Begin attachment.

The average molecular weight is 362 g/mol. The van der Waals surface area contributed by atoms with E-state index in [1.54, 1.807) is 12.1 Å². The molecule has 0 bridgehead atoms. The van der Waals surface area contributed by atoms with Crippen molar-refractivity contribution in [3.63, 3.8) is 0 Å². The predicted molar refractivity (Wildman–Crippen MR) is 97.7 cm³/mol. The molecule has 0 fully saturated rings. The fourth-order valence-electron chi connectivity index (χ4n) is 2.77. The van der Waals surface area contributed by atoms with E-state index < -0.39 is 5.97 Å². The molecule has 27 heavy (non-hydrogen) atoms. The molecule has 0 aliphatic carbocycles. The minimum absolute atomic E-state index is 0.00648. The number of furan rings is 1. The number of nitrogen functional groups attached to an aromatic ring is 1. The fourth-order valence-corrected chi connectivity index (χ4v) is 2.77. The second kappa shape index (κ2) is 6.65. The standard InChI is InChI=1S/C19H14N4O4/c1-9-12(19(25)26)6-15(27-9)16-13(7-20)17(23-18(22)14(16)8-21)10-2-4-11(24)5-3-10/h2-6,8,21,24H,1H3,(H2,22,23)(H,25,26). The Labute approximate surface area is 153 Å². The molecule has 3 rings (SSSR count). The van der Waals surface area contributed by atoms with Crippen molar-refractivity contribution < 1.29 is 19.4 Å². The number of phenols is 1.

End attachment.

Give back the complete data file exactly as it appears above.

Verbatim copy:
The average molecular weight is 362 g/mol. The van der Waals surface area contributed by atoms with E-state index in [1.54, 1.807) is 12.1 Å². The molecule has 0 bridgehead atoms. The van der Waals surface area contributed by atoms with Crippen molar-refractivity contribution in [3.63, 3.8) is 0 Å². The predicted molar refractivity (Wildman–Crippen MR) is 97.7 cm³/mol. The molecule has 0 fully saturated rings. The fourth-order valence-electron chi connectivity index (χ4n) is 2.77. The van der Waals surface area contributed by atoms with E-state index < -0.39 is 5.97 Å². The molecule has 27 heavy (non-hydrogen) atoms. The molecule has 0 aliphatic carbocycles. The minimum absolute atomic E-state index is 0.00648. The number of furan rings is 1. The number of nitrogen functional groups attached to an aromatic ring is 1. The fourth-order valence-corrected chi connectivity index (χ4v) is 2.77. The second kappa shape index (κ2) is 6.65. The standard InChI is InChI=1S/C19H14N4O4/c1-9-12(19(25)26)6-15(27-9)16-13(7-20)17(23-18(22)14(16)8-21)10-2-4-11(24)5-3-10/h2-6,8,21,24H,1H3,(H2,22,23)(H,25,26). The Labute approximate surface area is 153 Å². The molecule has 3 rings (SSSR count). The van der Waals surface area contributed by atoms with Crippen molar-refractivity contribution < 1.29 is 19.4 Å². The number of phenols is 1.